3. ^ a b House, Michael L. (2014). "MechCommander". AllGame. Archived from the original on November 14, 2014. Retrieved 2018.
  4. ^ a b Easley, Joel (July 25, 1998). "MechCommander puts you in control of universe". Public Opinion (5). p. 1C. Retrieved 2018.
  5. ^ a b Reed, Jim (August 14, 1998). "Mechs go real-time". The Tampa Tribune (194). p. 38. Retrieved 2018.
  6. ^ a b c Clarke, Stuart (July 25, 1998). "Battle Stations". The Sydney Morning Herald (50201). p. 14. Retrieved 2018.
  7. ^ a b Mayer, Robert (July 1998). "MechCommander Review". Computer Games Magazine. Strategy Plus, Inc. Archived from the original on 7 February 2005. Retrieved 2018.
  8. ^ Alderman, John (July 21, 1998). "MechCommander on the Move". Wired. Retrieved 2018.
  9. ^ a b Loyd, Case (October 1998). "One Small Step for MechKind". Computer Gaming World. Ziff Davis. pp. 267-268. Retrieved 2018.
  10. ^ a b c Ferris, Colin (June 5, 2004). "Honey, where'd you put the keys to the Battlemech? Review". Game Revolution. Crave Online. Retrieved 2018.
  11. ^ a b Kasavin, Greg (July 8, 1998). "MechCommander Review". GameSpot. CBS Interactive. Retrieved 2018.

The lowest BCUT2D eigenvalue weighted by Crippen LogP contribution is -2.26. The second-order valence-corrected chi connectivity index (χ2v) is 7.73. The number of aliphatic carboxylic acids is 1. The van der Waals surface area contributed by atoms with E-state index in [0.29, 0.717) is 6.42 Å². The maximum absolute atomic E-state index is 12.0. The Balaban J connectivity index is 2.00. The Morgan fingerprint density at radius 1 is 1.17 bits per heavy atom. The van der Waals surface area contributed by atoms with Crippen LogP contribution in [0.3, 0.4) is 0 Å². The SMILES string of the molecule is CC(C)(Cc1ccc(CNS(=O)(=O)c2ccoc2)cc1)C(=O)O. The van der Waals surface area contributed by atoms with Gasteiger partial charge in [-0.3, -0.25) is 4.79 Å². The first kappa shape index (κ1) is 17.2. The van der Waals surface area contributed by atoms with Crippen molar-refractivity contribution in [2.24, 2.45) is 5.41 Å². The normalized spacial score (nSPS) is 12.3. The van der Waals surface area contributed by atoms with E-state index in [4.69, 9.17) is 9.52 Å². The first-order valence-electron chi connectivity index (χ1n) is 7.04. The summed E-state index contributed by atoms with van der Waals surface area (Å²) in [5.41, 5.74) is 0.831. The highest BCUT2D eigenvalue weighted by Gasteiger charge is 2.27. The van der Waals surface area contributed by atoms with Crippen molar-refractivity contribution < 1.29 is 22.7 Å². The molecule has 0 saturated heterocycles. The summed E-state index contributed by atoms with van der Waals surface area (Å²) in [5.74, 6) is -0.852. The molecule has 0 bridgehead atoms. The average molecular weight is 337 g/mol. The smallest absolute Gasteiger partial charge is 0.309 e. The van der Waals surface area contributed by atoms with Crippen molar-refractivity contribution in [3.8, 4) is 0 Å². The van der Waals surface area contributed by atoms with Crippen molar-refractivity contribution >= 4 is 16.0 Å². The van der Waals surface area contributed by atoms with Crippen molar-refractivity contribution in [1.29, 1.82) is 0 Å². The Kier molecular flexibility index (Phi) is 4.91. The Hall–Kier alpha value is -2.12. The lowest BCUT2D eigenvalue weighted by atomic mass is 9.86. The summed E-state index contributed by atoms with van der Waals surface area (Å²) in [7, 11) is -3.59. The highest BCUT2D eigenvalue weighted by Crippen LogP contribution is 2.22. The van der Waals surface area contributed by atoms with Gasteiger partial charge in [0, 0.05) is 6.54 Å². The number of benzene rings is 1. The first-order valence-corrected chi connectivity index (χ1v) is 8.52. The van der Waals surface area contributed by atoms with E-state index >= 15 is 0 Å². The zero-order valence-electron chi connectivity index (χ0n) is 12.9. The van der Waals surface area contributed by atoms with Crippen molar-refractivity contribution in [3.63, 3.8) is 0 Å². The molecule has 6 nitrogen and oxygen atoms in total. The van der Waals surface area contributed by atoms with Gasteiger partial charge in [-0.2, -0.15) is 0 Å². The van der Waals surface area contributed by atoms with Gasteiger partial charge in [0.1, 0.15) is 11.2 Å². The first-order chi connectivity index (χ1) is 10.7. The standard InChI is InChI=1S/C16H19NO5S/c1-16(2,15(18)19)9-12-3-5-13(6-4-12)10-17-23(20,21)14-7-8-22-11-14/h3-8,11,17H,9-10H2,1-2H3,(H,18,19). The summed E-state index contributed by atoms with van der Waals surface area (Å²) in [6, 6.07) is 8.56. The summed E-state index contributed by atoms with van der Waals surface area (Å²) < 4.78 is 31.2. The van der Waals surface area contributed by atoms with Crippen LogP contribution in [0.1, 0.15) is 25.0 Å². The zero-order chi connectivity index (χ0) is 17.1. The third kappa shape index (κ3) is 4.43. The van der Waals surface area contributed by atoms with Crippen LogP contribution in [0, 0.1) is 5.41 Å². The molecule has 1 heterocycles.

12. ^ Tringham, Neal Roger (September 10, 2014). Science Fiction Video Games. CRC Press. p. 334. ISBN 978-1-4822-0388-2. Retrieved 2018.
  13. ^ Bell, Joe Grant (August 25, 1999). Susan De Cicco (ed.). Mechcommander Gold. Prima Games. ISBN 978-0-7615-2227-0. Retrieved 2018.
  14. ^ "MechCommander Gold (Game)". Giant Bomb. 2018. Retrieved 2018.
  15. ^ Kasavin, Greg (October 19, 1999). "MechCommander Gold Review". GameSpot. Retrieved 2018.
  16. ^ "MechCommander for PC". GameRankings. 2018. Archived from the original on December 4, 2009. Retrieved 2018.
  17. ^ "Mech Commander". Game Informer. October 1998. Retrieved 2018.
  18. ^ Ward, Trent C. (August 18, 1998). "MechCommander". IGN. Ziff Davis. Retrieved 2018.
  19. ^ Staff writer (October 1998). "MechCommander". Next Generation. No. 46. Imagine Media. p. 120. Retrieved 2018.
  20. ^ "Second Interactive Achievement Awards; Personal Computer". Academy of Interactive Arts & Sciences. Archived from the original on November 4, 1999.
  21. ^ Staff (February 11, 1999). "The Best of 1998: Real-time Strategy Game of the Year". Computer Games Strategy Plus. Archived from the original on February 10, 2005.

External links


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MechCommander